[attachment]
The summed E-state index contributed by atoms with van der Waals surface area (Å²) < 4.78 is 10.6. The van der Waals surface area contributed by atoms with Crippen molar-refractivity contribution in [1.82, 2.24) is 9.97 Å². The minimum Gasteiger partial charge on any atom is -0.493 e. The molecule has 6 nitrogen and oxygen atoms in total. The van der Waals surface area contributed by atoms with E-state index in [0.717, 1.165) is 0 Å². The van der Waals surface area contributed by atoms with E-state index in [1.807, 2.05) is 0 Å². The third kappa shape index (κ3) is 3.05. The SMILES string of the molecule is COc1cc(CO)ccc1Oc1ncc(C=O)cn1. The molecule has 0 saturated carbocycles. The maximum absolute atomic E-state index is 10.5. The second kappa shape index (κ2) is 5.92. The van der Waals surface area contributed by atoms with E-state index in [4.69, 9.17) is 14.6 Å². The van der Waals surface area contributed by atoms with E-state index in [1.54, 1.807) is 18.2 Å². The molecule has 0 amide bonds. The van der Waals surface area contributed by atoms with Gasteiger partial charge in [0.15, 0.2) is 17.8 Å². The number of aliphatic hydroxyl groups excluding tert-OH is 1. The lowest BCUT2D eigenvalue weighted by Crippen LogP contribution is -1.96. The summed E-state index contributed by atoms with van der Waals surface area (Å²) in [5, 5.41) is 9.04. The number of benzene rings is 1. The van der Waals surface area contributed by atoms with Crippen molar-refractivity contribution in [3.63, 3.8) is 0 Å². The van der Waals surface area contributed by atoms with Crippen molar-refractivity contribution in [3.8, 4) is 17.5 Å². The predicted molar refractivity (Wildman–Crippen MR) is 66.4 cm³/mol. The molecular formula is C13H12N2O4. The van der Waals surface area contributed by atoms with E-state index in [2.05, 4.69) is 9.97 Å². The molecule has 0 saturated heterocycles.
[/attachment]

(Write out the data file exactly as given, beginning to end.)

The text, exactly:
The summed E-state index contributed by atoms with van der Waals surface area (Å²) < 4.78 is 10.6. The van der Waals surface area contributed by atoms with Crippen molar-refractivity contribution in [1.82, 2.24) is 9.97 Å². The minimum Gasteiger partial charge on any atom is -0.493 e. The molecule has 6 nitrogen and oxygen atoms in total. The van der Waals surface area contributed by atoms with E-state index in [0.717, 1.165) is 0 Å². The van der Waals surface area contributed by atoms with E-state index in [1.807, 2.05) is 0 Å². The third kappa shape index (κ3) is 3.05. The SMILES string of the molecule is COc1cc(CO)ccc1Oc1ncc(C=O)cn1. The molecule has 0 saturated carbocycles. The maximum absolute atomic E-state index is 10.5. The second kappa shape index (κ2) is 5.92. The van der Waals surface area contributed by atoms with E-state index in [4.69, 9.17) is 14.6 Å². The van der Waals surface area contributed by atoms with E-state index in [1.54, 1.807) is 18.2 Å². The molecule has 0 amide bonds. The van der Waals surface area contributed by atoms with Gasteiger partial charge in [0.15, 0.2) is 17.8 Å². The number of aliphatic hydroxyl groups excluding tert-OH is 1. The lowest BCUT2D eigenvalue weighted by Crippen LogP contribution is -1.96. The summed E-state index contributed by atoms with van der Waals surface area (Å²) in [5, 5.41) is 9.04. The number of benzene rings is 1. The van der Waals surface area contributed by atoms with Crippen molar-refractivity contribution in [3.63, 3.8) is 0 Å². The van der Waals surface area contributed by atoms with Crippen molar-refractivity contribution in [3.8, 4) is 17.5 Å². The predicted molar refractivity (Wildman–Crippen MR) is 66.4 cm³/mol. The molecular formula is C13H12N2O4. The van der Waals surface area contributed by atoms with E-state index in [2.05, 4.69) is 9.97 Å². The molecule has 0 saturated heterocycles.